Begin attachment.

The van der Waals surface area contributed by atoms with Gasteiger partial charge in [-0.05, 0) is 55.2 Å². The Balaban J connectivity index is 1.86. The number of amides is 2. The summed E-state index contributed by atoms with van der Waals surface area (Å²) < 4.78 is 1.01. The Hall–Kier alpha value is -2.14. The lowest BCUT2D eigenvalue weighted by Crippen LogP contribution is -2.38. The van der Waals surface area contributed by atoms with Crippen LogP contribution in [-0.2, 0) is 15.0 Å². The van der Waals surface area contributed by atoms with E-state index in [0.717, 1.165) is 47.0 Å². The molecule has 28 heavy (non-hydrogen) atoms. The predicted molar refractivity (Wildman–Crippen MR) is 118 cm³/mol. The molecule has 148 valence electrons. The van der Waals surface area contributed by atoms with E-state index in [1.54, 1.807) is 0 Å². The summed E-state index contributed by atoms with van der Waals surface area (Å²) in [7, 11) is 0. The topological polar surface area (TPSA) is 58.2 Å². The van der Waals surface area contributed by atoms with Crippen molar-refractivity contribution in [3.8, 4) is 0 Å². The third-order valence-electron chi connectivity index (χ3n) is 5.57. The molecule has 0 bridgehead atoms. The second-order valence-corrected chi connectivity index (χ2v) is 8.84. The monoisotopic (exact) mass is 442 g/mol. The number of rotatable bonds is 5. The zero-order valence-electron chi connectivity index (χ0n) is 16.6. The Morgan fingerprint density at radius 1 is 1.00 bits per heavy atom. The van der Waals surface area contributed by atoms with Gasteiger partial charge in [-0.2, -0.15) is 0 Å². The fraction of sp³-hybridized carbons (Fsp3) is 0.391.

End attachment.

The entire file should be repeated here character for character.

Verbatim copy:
The van der Waals surface area contributed by atoms with Gasteiger partial charge in [-0.05, 0) is 55.2 Å². The Balaban J connectivity index is 1.86. The number of amides is 2. The summed E-state index contributed by atoms with van der Waals surface area (Å²) < 4.78 is 1.01. The Hall–Kier alpha value is -2.14. The lowest BCUT2D eigenvalue weighted by Crippen LogP contribution is -2.38. The van der Waals surface area contributed by atoms with Crippen LogP contribution in [-0.2, 0) is 15.0 Å². The van der Waals surface area contributed by atoms with E-state index in [0.717, 1.165) is 47.0 Å². The molecule has 28 heavy (non-hydrogen) atoms. The predicted molar refractivity (Wildman–Crippen MR) is 118 cm³/mol. The molecule has 148 valence electrons. The van der Waals surface area contributed by atoms with E-state index in [1.54, 1.807) is 0 Å². The summed E-state index contributed by atoms with van der Waals surface area (Å²) in [7, 11) is 0. The topological polar surface area (TPSA) is 58.2 Å². The van der Waals surface area contributed by atoms with Crippen molar-refractivity contribution in [3.8, 4) is 0 Å². The third-order valence-electron chi connectivity index (χ3n) is 5.57. The molecule has 0 bridgehead atoms. The second-order valence-corrected chi connectivity index (χ2v) is 8.84. The monoisotopic (exact) mass is 442 g/mol. The number of rotatable bonds is 5. The zero-order valence-electron chi connectivity index (χ0n) is 16.6. The Morgan fingerprint density at radius 1 is 1.00 bits per heavy atom. The van der Waals surface area contributed by atoms with Gasteiger partial charge in [-0.2, -0.15) is 0 Å². The fraction of sp³-hybridized carbons (Fsp3) is 0.391.